This could be an active trade deadline for the Detroit Red Wings.
With just about a month until the NHL Trade Deadline, the Detroit Red Wings have the opportunity to address a few needs in their lineup. But which need should be tackled first? Which is most important? The Hockey Writers’ Red Wings crew weighs in on this week’s The Grind Line column.
Tony Wolak: Top-Tier Defenseman
More so this season than in previous years, there appears to be a higher number of top defensemen on the trade market. Dustin Byfuglien, Kevin Shattenkirk, and Sami Vatanen have all been mentioned in trade rumors in recent weeks.
The Red Wings still find themselves in need of a top-pairing defenseman to partner with either Niklas Kronwall or Danny DeKeyser. With a plethora of talent on the forwards depth chart, the Red Wings have the opportunity to part with young talent for a young, talented defenseman to better round out the roster. Shattenkirk and Vatanen also have the skill set to be featured on the Red Wings’ penalty kill and power play units.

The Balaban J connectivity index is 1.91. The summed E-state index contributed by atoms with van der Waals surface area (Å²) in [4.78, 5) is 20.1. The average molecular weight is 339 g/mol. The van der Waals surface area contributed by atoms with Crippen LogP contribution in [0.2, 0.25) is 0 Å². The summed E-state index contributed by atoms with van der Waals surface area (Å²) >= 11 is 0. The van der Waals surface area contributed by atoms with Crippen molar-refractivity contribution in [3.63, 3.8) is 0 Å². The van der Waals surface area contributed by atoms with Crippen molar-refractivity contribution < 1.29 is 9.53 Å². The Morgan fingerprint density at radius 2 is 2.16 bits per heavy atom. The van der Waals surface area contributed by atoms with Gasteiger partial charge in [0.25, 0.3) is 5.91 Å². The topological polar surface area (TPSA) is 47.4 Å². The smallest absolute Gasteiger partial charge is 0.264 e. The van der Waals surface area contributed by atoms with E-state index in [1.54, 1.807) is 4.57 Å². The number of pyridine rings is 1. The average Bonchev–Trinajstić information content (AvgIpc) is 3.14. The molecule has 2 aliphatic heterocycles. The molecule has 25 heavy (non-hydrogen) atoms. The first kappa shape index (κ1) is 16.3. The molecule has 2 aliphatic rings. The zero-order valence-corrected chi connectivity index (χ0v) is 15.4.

As for trade bait, the Red Wings have a multitude of wingers who are NHL-ready, but only so many spots to fill in the lineup. Soon, Anthony Mantha and Andreas Athanasiou will be pushing Justin Abdelkader, Dylan Larkin, Gustav Nyquist, Tomas Tatar, Teemu Pulkkinen, Tomas Jurco, and Darren Helm for time in the Red Wings top forward lines. Everyone, besides Larkin, could be spun for a top defender that the Red Wings are lacking.
Jacob Messing: Power-Forward Options
The Detroit Red Wings need to get bigger. Come playoffs, when room decreases and defenses buckle down, size usually correlates to success. Just ask the Los Angeles Kings, the Boston Bruins or the New York Rangers. Sure, maybe the three-time Cup champions Chicago Blackhawks aren’t the biggest team, but that’s why I said usually.
In Detroit, Justin Abdelkader seems to be the only forward with true grit. The defense does a pretty good job, but we’re going to focus on the offense. There are some good players that could be had at the deadline and since sellers are always the teams on the outside looking in, we’ll focus on the lower half of the standings. Here are three potential deadline players Detroit could add for size and scoring.